ECDSA Verification in Private Kernel Circuit
tags: aztec3speccingbook
The private kernel circuit is tasked with validating two types of transactions:
 Contract deployment,
 Private function execution.
The private kernel circuit iterates over the items in the call stack to validate each of the calls and aggregated the verification information of the respective function proof. For the very first iteration of the private kernel circuit, we need to validate if the transaction is coming from a legitimate user. For this, the user has to sign over the transaction and the private kernel circuit can then validate the signature to confirm that the transaction was submitted by the rightful owner.
ECDSA Algorithms
Since our users will be Ethereum users, they will be signing the transactions with their Ethereum keys (i.e. secp256k1 public keys). Suppose the private key of Alice is p\in\mathbb{F}_r where \mathbb{F}_r is the subgroup field of the secp256k1 curve.
 Private key: p\in\mathbb{F}_r,
 Public key:
where G\in\mathbb{G}_{\textsf{secp256k1}} is the generator of the secp256k1 curve,
3. Ethereum address:
 ECDSA signature construction:
 ECDSA signature verification:
 ECDSA key recovery:
Key recovery in ECDSA needs a variable base size2 MSM just like ECDSA verification. Additionally, it requires us to extract the ycoordinate of a point given its xcordinate. Therefore, the cost of key recovery in a circuit would be more than the cost of verifying an ECDSA signature in a circuit.
Problem at Hand
The TxContext
has the from
and to
fields which are currently set to address
type. Behind the scenes, the address
is just a field_t
and refers to an Ethereum address. An ethereum address is derived from the secp256k1 public key as shown in equation (2).
The private kernel circuit gets E (from: address
) as one of the inputs and it also gets an ECDSA signature (r, s) signed by the user. The private kernel circuit requires the public key P to verify the signature (r, s), as shown in equation (5). It is possible to recover the public key P from the signature itself (see equation (6)) with an additional cost. Let us look a few way of getting around this.
[A] Recover public key from the signature in the circuit:

\textsf{Solution}:
 The
TxContext
remains unchanged,  We recover the signing public key from the signature (r,s) using equation (5),
 Then proceed to verify the signature using the recovered public key.
 The

\color{green}{\textsf{Pros}}:
 Nothing needs to be changed in the interfaces (circuit inputs and related TS code),
 Safely use
TxContext
with only ethereum addresses without any public keys.

\color{red}{\textsf{Cons}}:
 Expensive because recovering a public key costs more than verifying the signature.
 For secp256k1, there are two possible ycoordinates for a given xcoordinate. This would mean that we need to verify the signature against both possible public keys.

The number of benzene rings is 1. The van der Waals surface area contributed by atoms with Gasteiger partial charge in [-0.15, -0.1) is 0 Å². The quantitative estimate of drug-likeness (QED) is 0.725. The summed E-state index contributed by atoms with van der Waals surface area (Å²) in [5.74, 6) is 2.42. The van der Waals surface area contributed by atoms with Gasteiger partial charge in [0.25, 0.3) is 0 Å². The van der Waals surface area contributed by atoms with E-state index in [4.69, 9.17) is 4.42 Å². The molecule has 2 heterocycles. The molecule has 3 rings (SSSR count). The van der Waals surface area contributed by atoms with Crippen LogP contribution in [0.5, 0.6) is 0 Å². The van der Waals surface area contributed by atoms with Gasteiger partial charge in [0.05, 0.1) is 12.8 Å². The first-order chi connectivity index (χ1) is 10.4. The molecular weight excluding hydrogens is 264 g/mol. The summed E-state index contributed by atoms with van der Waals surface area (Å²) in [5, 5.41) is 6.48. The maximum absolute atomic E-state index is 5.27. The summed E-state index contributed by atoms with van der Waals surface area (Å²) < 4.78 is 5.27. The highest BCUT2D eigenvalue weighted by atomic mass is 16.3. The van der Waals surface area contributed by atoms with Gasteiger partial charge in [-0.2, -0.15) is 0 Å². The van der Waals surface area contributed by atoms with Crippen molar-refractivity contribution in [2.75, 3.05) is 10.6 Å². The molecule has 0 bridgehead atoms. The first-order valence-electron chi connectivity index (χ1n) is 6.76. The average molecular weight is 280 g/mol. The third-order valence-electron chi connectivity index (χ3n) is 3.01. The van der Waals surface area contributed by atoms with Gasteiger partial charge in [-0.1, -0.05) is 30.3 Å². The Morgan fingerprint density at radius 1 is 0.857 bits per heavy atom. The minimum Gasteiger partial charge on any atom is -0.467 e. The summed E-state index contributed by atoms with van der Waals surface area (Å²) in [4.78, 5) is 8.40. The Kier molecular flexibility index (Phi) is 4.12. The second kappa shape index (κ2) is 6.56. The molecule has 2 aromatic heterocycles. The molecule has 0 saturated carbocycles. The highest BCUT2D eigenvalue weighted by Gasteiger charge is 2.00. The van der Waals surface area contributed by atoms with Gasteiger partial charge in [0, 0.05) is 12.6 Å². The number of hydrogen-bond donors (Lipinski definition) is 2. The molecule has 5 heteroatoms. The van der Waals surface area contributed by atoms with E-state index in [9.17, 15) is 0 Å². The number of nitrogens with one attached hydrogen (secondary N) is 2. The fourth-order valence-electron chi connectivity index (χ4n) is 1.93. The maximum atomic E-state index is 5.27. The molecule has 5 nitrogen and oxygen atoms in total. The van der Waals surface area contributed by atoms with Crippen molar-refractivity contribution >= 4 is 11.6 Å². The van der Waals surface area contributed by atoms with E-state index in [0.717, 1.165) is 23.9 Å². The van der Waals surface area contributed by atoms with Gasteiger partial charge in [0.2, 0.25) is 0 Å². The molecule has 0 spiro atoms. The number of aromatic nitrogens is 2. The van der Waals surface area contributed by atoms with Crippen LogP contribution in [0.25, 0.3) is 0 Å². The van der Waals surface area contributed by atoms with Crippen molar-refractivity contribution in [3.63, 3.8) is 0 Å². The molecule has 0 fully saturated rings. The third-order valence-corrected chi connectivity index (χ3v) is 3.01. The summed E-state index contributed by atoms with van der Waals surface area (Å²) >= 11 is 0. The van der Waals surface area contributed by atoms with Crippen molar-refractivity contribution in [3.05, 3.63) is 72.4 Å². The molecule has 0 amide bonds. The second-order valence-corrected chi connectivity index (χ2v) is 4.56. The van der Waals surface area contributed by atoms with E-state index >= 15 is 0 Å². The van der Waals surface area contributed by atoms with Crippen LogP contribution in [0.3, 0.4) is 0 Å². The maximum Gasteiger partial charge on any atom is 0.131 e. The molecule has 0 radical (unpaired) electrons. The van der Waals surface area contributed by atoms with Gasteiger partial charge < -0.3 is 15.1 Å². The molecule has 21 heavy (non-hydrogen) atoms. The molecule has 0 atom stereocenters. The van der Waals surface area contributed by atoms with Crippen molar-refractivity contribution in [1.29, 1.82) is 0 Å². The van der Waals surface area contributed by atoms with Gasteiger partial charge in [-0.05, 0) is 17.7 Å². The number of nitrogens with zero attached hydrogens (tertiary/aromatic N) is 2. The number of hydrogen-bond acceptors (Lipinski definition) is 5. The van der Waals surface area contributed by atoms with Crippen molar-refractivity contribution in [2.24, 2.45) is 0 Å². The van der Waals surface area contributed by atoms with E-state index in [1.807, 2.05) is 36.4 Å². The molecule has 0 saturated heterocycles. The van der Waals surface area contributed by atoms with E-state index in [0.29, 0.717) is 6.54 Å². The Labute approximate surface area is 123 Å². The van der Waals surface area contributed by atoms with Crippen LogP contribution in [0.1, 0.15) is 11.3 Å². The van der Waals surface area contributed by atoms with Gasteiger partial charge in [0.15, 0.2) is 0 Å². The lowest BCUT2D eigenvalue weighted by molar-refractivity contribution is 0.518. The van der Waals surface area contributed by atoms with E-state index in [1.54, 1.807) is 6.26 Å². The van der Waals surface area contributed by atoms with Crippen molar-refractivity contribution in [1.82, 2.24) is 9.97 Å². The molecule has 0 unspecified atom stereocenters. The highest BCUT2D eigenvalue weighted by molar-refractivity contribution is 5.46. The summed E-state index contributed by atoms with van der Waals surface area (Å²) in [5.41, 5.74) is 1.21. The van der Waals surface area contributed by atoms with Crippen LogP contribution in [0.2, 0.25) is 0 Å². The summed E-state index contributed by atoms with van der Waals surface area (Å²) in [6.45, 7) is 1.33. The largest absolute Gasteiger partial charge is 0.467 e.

Signature verification with two public keys might not mean twice verification costs because we need to verify signature against two public keys P_1, P_2 such that P_1 + P_2 = \mathcal{O}. So optimising verification of signature against such specialcase public keys is possible.
 Overall, additional circuit cost would be in the range of 40,000 gates primarily due to public key recovery.
[B] Modify the TxContext
to include a new type from_public_key

\textsf{Solution}:
 The
TxContext
will include a new typefrom_public_key: secp256k1_point
along with the corresponding ethereum addressfrom
.  This new
from_public_key
will need to be recovered from the signature (r,s) either in native C++ or in TS (not recovered in the circuit).  Then we can proceed to verify the signature using the new input
from_public_key
.
 The

\color{green}{\textsf{Pros}}:
 No circuitcosts for recovering the public key,
 We can natively recover the public key and pass it as a circuit input (i.e.
from_public_key
)^{\ast}. In this case, TS does not need to do any additional computation.

\color{red}{\textsf{Cons}}:
 Circuit will need to verify the relation between the address
from
and the public keyfrom_public_key
using equation (2). A singleblock keccak hash costs 17,000.^{\dagger}  Signature structure should be changed to (r,s,v) where v encodes which of the two possible public keys was used to sign the transaction.
 Circuit will need to verify the relation between the address
[C] Replace all address
types with curve points

\textsf{Solution}:
 Change the types of
from, to
inTxContext
fromaddress
tosecp256k1_point
and do away with addresses altogether.  It will be TS’s responsibility to supply only the public keys (even if it only has access to user’s ethereum address, it will have to recover public key(s) from the signature).
 Change the types of

\color{green}{\textsf{Pros}}:
 No
address
type instdlib
so no need to deal with any ethereum addresses  No conversions between
address
andpublic_key
anywhere in C++ circuits or natively.
 No

\color{red}{\textsf{Cons}}:
 TS will have to figure out how to fetch or compute public keys.
 The
TxContext
structure will no longer be analogous toTxRequest
in ethereum transaction.
Conclusion
Clearly, second solution seems to be the best in terms of additional gate costs and time required to implement the change.
^{\dagger}{\scriptsize \textsf{Using a fieldfriendly hash function is not possible here because of the definition of how an ethereum address is computed.}}
^{\ast}{\scriptsize \textsf{Thanks to Mike for this suggestion.}}